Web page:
It was a bleak time in my life. I had just been diagnosed with a long-term illness, our house had been ripped apart for reasons beyond our control, and our finances had been decimated. Back in our home, I looked at my small children and wondered what to do with them on the days I was too sick for outings. Surely I couldn’t set them in front of the TV. Nor could I read to them on those days. It was during this period of time that I purchased two sample CDs of Focus on the Family’s Adventures in Odyssey.
We loved what we heard. I really, really wanted to buy full sets of Odyssey for my children. I thought they could listen to them while they played on those days I was unable to interact well. However, as I looked around my home, it became clear that Adventures in Odyssey – no matter how well produced – was a want rather than a need. After all, we still had several rooms of our house that were not even put together. Our remaining furniture was still stacked in a bedroom, covered in dust.
What’s a mom to do at a moment like that? I prayed. Dear Lord, I really would like a few Odyssey CDs for my kids. I can’t seem to get it off my mind. Please either provide them for us, or remove the desire from my heart. Either way, I praise You for who You are. Amen. End of story, right? Desire removed?
Sometimes God goes above and beyond to encourage us. Less than a week after I prayed that prayer, without mentioning my desire to anyone else, a friend was loading her entire childhood collection of Adventures in Odyssey into the front seat of my mini-van. There were so many jewel cases, it filled the floor and the seat. For me, it was an overwhelming display of God’s love for me and for my children. Talk about encouraged; I was so blessed!
As Joshua led the Israelites into the promised land for the first time (after 40 years of wandering in the desert), the Lord stopped the flow of the Jordan river so that His people could cross on dry land. Joshua instructed the leaders of each Israelite tribe to haul a large rock out of the middle of the river onto the bank to pile up a memorial. He told the people: “In the future your children will ask you, ‘What do these stones mean?’ Then you can tell them, ‘They remind us that the Jordan River stopped flowing when the Ark of the Lord’s Covenant went across.’ These stones will stand as a memorial among the people of Israel forever.” (Joshua 4:6,7)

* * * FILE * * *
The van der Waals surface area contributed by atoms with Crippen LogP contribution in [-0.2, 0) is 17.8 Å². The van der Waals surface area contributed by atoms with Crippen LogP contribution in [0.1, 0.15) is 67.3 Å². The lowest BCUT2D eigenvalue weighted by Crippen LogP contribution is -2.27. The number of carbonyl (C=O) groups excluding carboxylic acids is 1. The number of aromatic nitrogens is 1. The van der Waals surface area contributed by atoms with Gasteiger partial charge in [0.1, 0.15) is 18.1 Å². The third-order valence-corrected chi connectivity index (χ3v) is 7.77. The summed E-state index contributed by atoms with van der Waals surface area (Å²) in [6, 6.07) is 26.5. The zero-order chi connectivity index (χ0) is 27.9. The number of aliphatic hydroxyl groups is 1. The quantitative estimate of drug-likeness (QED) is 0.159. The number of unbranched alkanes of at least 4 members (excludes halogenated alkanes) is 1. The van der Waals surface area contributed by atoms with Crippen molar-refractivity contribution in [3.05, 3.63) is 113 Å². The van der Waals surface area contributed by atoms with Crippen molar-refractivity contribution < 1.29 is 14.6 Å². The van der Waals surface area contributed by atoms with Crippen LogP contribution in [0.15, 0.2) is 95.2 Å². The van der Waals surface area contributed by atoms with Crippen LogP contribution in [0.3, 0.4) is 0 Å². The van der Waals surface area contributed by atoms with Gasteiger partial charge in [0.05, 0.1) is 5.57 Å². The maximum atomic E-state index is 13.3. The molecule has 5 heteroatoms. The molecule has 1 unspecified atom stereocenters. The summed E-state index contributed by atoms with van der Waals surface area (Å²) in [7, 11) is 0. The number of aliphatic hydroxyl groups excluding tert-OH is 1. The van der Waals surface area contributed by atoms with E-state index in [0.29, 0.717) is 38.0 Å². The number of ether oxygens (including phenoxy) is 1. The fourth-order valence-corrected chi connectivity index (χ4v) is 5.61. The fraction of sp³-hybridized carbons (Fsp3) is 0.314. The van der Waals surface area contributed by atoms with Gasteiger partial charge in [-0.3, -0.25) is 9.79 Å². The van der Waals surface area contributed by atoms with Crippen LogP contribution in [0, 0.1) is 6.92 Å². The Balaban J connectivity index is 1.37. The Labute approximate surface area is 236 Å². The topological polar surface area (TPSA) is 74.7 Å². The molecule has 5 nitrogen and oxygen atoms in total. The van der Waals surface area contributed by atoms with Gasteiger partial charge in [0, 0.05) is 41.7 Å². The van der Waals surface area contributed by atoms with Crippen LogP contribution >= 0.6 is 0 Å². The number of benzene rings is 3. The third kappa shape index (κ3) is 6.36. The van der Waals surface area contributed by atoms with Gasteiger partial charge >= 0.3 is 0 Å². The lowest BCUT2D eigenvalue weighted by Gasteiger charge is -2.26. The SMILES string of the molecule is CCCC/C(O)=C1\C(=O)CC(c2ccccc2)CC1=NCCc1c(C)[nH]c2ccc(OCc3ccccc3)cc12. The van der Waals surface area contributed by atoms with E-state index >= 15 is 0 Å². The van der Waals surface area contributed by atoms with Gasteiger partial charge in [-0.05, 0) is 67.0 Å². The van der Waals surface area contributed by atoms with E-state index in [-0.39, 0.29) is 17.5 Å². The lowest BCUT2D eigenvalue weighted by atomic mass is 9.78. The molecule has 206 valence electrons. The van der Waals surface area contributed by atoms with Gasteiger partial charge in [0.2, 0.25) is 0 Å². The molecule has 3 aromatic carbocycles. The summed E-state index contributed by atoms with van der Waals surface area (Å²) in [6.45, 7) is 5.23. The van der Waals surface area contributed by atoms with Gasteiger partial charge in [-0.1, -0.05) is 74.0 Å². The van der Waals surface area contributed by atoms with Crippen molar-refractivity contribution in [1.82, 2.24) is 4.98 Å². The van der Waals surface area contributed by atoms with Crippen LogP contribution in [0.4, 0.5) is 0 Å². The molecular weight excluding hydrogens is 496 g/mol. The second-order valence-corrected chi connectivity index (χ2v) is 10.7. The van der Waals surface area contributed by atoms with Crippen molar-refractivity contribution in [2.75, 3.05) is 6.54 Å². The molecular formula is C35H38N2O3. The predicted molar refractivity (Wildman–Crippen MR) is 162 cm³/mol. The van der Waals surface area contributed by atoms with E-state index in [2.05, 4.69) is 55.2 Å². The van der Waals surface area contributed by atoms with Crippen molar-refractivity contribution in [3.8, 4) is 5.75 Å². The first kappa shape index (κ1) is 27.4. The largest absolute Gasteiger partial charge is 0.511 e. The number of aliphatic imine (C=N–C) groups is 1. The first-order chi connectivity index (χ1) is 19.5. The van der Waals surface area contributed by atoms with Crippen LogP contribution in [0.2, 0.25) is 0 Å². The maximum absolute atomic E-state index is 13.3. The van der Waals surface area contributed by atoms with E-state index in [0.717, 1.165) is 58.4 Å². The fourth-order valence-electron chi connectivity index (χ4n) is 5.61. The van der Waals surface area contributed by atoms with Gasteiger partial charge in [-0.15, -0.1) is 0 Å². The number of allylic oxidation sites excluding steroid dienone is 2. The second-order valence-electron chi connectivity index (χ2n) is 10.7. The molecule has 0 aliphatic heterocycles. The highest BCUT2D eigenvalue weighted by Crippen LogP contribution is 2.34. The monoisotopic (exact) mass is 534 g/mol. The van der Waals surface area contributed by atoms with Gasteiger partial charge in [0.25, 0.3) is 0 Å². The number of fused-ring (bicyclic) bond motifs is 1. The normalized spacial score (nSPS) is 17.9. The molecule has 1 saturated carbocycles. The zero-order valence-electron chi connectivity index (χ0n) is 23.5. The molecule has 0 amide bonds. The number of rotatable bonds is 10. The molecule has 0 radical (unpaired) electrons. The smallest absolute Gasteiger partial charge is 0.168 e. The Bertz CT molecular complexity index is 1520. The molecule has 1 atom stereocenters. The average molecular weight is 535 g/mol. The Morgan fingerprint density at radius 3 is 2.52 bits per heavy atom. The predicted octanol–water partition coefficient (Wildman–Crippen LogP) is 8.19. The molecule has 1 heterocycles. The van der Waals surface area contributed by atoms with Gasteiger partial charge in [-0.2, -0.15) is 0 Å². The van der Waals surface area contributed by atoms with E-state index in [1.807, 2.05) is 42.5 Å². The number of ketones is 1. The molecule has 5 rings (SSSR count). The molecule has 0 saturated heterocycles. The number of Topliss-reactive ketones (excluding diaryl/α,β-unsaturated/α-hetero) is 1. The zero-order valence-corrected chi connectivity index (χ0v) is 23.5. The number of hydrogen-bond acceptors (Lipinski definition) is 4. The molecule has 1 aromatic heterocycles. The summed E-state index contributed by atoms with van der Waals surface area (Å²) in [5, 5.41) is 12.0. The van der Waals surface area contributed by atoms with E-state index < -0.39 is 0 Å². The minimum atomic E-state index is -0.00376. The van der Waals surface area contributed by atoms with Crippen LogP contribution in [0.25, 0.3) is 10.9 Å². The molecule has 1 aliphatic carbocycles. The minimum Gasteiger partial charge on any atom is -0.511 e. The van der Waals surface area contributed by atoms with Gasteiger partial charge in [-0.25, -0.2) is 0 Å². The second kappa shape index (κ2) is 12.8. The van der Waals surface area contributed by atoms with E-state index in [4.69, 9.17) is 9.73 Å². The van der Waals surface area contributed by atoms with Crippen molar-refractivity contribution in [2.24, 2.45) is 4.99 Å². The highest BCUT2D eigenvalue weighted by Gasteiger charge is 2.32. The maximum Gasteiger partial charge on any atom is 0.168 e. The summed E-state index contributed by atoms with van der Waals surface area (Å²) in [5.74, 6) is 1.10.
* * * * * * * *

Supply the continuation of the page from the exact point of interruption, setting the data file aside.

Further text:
Joshua understood well the need for monuments. We humans are fickle people. We can be in awe of God’s power and love one moment, and complaining about giants in the land the next. Our children need monuments as well. We must take it upon ourselves to build tangible monuments in our homes – memorials to the glory of the Lord we serve. I’m not talking about icons or idols. We are never to worship our memorials. Rather, they remind us of a time when God was faithful, when He met a need. They remind us that God is good, all of the time.
In our home, our shelves of Adventures in Odyssey are one of our many monuments to the glory of God. My children listen to those CDs constantly. They rarely play or lie down at night without an Odyssey broadcast playing. Ask them where those CDs came from, and they’ll tell you God gave them to us. They will tell you that because when they mention an Odyssey story, I ask them where those CDs originated. I’ve told the story over and over, asked them to recite the story back to me and reminded them how much God loves them. I’m not annoying about it. I share the tale with true gratitude, and only when appropriate. However, my kids know that God gave them a gift that day.
Our Odyssey CD’s aren’t built from stone, and they didn’t come from the middle of a river. Nevertheless, they’re a monument. We have many monuments in our home, because the Lord loves us and moves in our lives – just as He loves your family. Our children have numerous visible reminders of His tangible love. When we discuss His great love and mercy as displayed on a cross one spring afternoon, they have no problem grasping the personal application of His sacrifice.
What are some of the monuments you’ve built in your home?